Bike lane plans approved two years ago receive new scrutiny

The+current+speed+limit+on+Sheridan+Road+through+campus+is+30+miles+per+hour.+Discussion+about+plans+for+bike+lanes+on+the+road+is+set+to+continue+at+tomorrow%E2%80%99s+council+meeting.++
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Bike lane plans approved two years ago receive new scrutiny

The current speed limit on Sheridan Road through campus is 30 miles per hour. Discussion about plans for bike lanes on the road is set to continue at tomorrow’s council meeting.

The current speed limit on Sheridan Road through campus is 30 miles per hour. Discussion about plans for bike lanes on the road is set to continue at tomorrow’s council meeting.

Noah Frick-Alofs/The Daily Northwestern

The current speed limit on Sheridan Road through campus is 30 miles per hour. Discussion about plans for bike lanes on the road is set to continue at tomorrow’s council meeting.

Noah Frick-Alofs/The Daily Northwestern

Noah Frick-Alofs/The Daily Northwestern

The current speed limit on Sheridan Road through campus is 30 miles per hour. Discussion about plans for bike lanes on the road is set to continue at tomorrow’s council meeting.

Nora Shelly, City Editor

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Although city manager Wally Bobkiewicz said plans for bike lanes on Sheridan Road are “largely set in stone,” conversation among students, residents and city official will likely be rekindled at a council meeting tomorrow.

Ald. Judy Fiske (1st) is encouraging students to attend Monday’s City Council meeting, at which plans for the lane construction will be presented. The push for bike lanes, which are set to be constructed next summer, was renewed after the death of freshman Chuyuan “Chu” Qiu, who was killed in September while turning onto Sheridan Road on her bike.

The plans for the bike lanes were finalized by a council vote in 2014, Bobkiewicz said. However, small tweaks could be made to the plans before construction, he said.

In an interview with The Daily last week, University President Morton Schapiro urged close consideration of bike lanes construction.

“The idea that all bike lanes somehow make everything safe is just not right … It depends on where you put the bike lanes,” he said. “We want to make sure that they get it right.”

Schapiro said Qiu’s death was an “unthinkable tragedy” and that he keeps a photo of the first-year student on his desk.

“If we don’t have the right kind of bike lanes, it’s not going to address anything — in fact, it can exacerbate things,” he said. “So if we’re going to do this, we’d better know what we’re doing.”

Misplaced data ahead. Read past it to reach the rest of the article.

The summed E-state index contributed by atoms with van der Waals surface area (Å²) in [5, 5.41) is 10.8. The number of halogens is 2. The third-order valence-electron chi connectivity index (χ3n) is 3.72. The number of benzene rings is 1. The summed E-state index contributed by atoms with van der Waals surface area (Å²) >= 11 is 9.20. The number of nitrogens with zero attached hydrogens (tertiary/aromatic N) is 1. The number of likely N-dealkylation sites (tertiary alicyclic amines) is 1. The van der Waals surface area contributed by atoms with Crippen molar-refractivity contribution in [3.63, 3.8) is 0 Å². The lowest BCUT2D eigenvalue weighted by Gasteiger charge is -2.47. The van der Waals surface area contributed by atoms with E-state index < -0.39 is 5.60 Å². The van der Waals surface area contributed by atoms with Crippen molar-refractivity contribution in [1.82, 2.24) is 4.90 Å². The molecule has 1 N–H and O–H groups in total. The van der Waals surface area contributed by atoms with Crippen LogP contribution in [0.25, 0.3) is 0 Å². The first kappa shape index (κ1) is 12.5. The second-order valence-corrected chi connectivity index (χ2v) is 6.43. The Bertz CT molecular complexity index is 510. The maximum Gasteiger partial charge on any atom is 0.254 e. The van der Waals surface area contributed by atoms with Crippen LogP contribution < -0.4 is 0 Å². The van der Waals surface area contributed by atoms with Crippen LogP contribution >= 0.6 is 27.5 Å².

Under the current design, the bike lanes will extend from the intersection of Sheridan Road and Chicago Avenue and extend north to Lincoln Street on the east side of the road. There will be two lanes of traffic going either direction from Chicago Avenue to Northwestern Place, and one lane north of there to Central Street.

Fiske and Ald. Eleanor Revelle (7th) — whose wards both include parts of Sheridan Road — have asked the council to consider lowering the speed limit to 25 mph. The current limit is 30 mph.

Both Schapiro and Fiske support lowering the speed limit. Aldermen would have to pass an ordinance to lower the limit.

Communication senior Emily Blim, who started a petition following Qiu’s death urging aldermen to lower the speed limit on Sheridan Road, said she currently avoids biking on the road.

Blim, who has been an avid cyclist since her first year of college, said although bike lanes can make things easier for people trying to get from one point to another as quickly as possible, they can be intimidating for some cyclists.

“It’s dangerous for inexperienced bikers because it gives this sense of security that is not necessarily there,” she said.

Although the plans for construction have already been approved, Fiske said she feels better they are again being discussed. She added that she voted against the bike lane plan and has always felt one lane in both directions would be safer.

Although slowed traffic with one lane in either direction may be frustrating, Fiske said slower traffic would create a safer situation for cyclists. There are a lot of “potential conflicts” on Sheridan Road, Fiske said, and the road seems to have become more heavily used in the last five or so years.

“People who are the least protected are first pedestrians and secondly bicyclists,” she said.

Fiske said it is essential for students to become involved in the discussion, despite the fact the plans are already approved.

“Really this is designed for Northwestern students,” she said. “We need everyone to be involved with this.”

SESP sophomore Ben Powell, who is an Associated Student Government senator for five social justice groups, said he appreciates the effort to involve students in the discussion.

Powell introduced an amendment at ASG on Wednesday asking the city to consider permanently closing Sheridan Road to through traffic. Powell said he didn’t introduce the amendment to stop car traffic on that road immediately, but to get people thinking about how the road could be differently used.

“It’s easy to stick with the perception that a road is just a road for cars,” he said. “A road is a public space, and both students and residents of Evanston should be able to use it as a public space and really think through whether it’s being used to serve that end.”

Powell said he thinks the bike lanes are a good step and that the road as it’s currently designed is “dominated” by cars.

“We should always be looking at whether what we have is actually serving our needs,” Powell said.

Email: norashelly2019@u.northwestern.edu
Twitter: @noracshelly

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